An airport for Berlin
Berlin Brandenburg Airport opens – decades of planning brought to a successful conclusion.
The backstory to Berlin Brandenburg Airport (BER) can be followed all the way back to the 1960s. Even then the idea of expanding Schönefeld Airport had been pondered. However, it was only after German reunification that renewed calls were made for the airport to be expanded and turned into a competitive and modern hub. In 1992, no fewer than seven potential sites for the new Berlin Brandenburg Airport were assessed.
Schönefeld site agreed in 1996
In May 1996, the federal states of Berlin and Brandenburg agreed with Germany’s Federal Government on the Schönefeld site. This decision then took more concrete shape when the planning decision was officially taken in 2004; as well as expanding Schönefeld Airport, this also involved closing down Tempelhof and Tegel, the city’s two other airports. The ground-breaking ceremony took place in 2006, and the airport was scheduled to open in October 2011. In 2010, this forecast was adjusted to 3 June 2012. When there was talk of problems with the fire safety systems just weeks before the planned opening, it became clear that this deadline would not be met, either.
And yet flights from the new airport had already been sold, and airlines had already meticulously planned their move from Tegel to Schönefeld. It was still hoped that the airport could open just a few months later. However, this second postponement was not to be the last. Construction of the new airport came under increasing criticism. And then, on top of the technical problems, steps needed to be taken to counter its deteriorating image. There was more and more talk not only of building errors but also of mismanagement and poor planning, and over the next few years a number of technical directors, CEOs and other senior executives all tried their luck.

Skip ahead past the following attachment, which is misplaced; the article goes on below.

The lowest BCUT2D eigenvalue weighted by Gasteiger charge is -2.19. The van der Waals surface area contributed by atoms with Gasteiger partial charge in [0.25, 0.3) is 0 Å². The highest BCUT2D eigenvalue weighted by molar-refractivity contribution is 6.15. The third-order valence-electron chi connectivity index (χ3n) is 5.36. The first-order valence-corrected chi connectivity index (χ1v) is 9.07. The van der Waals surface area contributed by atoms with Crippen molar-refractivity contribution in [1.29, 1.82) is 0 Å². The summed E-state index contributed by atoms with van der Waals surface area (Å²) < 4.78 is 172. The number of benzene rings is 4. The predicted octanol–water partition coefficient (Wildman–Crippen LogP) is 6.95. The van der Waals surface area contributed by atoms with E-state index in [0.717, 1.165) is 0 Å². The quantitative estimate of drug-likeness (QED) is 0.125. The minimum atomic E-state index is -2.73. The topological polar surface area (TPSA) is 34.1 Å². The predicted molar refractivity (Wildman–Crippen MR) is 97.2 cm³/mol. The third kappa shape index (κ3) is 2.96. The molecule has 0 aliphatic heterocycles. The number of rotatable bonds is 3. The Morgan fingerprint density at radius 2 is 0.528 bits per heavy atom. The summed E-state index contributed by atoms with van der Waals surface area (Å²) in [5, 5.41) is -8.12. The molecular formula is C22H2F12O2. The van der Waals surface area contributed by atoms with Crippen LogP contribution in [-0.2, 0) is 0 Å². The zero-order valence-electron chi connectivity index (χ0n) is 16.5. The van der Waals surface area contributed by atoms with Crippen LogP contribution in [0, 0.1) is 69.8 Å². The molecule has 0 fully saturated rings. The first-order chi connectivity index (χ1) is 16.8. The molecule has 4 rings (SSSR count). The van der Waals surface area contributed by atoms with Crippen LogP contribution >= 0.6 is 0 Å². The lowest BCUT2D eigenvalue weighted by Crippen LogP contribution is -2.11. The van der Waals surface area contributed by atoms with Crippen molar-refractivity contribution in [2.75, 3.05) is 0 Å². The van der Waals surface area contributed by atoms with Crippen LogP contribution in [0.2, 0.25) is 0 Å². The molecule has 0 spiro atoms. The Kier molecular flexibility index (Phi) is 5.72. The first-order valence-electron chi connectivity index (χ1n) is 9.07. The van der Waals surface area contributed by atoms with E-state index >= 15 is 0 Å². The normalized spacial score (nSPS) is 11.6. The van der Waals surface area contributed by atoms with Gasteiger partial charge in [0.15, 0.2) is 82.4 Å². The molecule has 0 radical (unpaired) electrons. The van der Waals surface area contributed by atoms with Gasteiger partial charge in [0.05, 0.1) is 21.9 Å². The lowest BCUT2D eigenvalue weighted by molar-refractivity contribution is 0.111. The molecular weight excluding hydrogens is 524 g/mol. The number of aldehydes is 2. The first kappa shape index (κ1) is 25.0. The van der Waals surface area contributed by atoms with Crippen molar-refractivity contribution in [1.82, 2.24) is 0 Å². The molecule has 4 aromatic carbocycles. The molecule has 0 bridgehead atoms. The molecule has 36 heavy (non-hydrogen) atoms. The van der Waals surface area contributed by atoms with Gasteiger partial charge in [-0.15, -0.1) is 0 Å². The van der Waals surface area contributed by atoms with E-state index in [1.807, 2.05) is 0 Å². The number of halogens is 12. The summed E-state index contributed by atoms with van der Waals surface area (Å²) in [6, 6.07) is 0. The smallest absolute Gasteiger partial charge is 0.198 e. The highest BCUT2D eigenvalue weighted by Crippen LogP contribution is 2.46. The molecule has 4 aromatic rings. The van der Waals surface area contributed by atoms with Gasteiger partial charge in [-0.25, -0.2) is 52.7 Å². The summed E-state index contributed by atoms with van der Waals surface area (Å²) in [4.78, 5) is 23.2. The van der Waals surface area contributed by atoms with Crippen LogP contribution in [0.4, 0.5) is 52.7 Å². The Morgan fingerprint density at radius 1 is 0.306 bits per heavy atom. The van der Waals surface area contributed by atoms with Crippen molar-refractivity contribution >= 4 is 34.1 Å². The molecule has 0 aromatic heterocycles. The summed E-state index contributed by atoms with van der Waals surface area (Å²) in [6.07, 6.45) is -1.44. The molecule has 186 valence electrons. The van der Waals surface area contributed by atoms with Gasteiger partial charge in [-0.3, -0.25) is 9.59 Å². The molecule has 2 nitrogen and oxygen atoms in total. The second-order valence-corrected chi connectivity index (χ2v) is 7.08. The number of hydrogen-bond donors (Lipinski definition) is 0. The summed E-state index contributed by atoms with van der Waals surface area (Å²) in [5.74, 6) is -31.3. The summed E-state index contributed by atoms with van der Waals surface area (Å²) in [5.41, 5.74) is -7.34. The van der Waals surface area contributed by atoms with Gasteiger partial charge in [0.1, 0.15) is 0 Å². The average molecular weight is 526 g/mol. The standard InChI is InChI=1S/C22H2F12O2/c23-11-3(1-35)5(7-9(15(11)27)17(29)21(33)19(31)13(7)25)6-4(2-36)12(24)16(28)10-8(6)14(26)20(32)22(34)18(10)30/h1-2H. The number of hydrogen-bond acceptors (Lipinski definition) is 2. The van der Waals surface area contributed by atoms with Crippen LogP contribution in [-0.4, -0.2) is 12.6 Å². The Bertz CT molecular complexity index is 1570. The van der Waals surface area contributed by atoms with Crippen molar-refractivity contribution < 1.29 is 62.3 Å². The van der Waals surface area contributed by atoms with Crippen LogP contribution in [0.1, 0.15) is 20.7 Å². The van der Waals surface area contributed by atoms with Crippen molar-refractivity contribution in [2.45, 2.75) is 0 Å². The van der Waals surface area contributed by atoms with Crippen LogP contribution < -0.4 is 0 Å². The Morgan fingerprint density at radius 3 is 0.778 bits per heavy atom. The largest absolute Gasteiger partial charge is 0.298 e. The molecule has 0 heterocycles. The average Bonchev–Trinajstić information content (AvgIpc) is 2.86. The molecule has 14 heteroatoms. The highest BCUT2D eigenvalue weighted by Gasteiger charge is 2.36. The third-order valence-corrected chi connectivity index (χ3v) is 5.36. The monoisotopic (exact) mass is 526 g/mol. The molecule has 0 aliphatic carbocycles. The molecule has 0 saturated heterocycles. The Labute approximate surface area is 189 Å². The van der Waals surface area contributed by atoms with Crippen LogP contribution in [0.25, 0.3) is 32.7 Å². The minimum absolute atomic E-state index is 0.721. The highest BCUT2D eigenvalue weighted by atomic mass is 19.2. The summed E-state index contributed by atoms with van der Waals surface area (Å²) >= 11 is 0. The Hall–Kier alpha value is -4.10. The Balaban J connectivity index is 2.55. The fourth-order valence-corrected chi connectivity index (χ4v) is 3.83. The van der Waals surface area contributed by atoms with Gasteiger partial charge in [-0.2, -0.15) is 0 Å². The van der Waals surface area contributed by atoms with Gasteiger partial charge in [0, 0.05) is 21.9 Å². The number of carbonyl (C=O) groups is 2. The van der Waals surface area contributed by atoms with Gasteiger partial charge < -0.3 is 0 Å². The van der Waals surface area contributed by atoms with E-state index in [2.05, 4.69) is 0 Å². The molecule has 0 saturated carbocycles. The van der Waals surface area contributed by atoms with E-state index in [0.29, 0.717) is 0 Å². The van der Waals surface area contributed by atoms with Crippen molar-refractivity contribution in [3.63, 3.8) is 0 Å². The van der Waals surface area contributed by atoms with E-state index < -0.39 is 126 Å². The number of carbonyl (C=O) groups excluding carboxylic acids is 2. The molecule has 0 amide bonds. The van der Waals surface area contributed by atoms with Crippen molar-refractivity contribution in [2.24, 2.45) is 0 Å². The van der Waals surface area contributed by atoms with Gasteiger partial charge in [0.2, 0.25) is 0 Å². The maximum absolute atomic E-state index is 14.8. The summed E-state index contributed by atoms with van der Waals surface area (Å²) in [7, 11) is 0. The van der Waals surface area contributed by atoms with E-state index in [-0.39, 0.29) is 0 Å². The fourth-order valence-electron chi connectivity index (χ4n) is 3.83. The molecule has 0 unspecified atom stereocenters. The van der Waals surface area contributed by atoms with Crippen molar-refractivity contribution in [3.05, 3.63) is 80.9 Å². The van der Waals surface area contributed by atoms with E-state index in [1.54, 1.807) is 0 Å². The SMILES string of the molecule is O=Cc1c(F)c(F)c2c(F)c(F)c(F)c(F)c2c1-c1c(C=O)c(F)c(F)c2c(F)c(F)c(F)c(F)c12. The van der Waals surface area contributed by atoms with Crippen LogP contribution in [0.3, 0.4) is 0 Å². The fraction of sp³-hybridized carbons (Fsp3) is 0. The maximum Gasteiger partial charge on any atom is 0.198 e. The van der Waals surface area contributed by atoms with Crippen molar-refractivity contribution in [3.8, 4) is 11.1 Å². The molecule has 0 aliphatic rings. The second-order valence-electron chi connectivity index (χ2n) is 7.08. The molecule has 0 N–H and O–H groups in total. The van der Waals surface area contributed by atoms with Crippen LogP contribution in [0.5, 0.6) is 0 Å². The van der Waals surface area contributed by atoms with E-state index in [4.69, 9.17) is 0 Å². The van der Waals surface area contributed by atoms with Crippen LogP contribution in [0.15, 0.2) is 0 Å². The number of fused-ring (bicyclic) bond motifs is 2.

Lüthke Daldrup brings the mammoth project to an end
It was not until 2017, when the current airport director Engelbert Lütke Daldrup came onto the scene, that the corner was turned. Daldrup, who has a degree in urban planning and was formerly the state secretary in the Federal Building Ministry, has been getting the project back on track. He rolled out a “realistic timetable” and took responsibility for ensuring that the airport would finally be able to open in October 2020. He has been as good as his word: despite the many problems, a three-fold budget overrun, and the corona crisis, the time has come at last.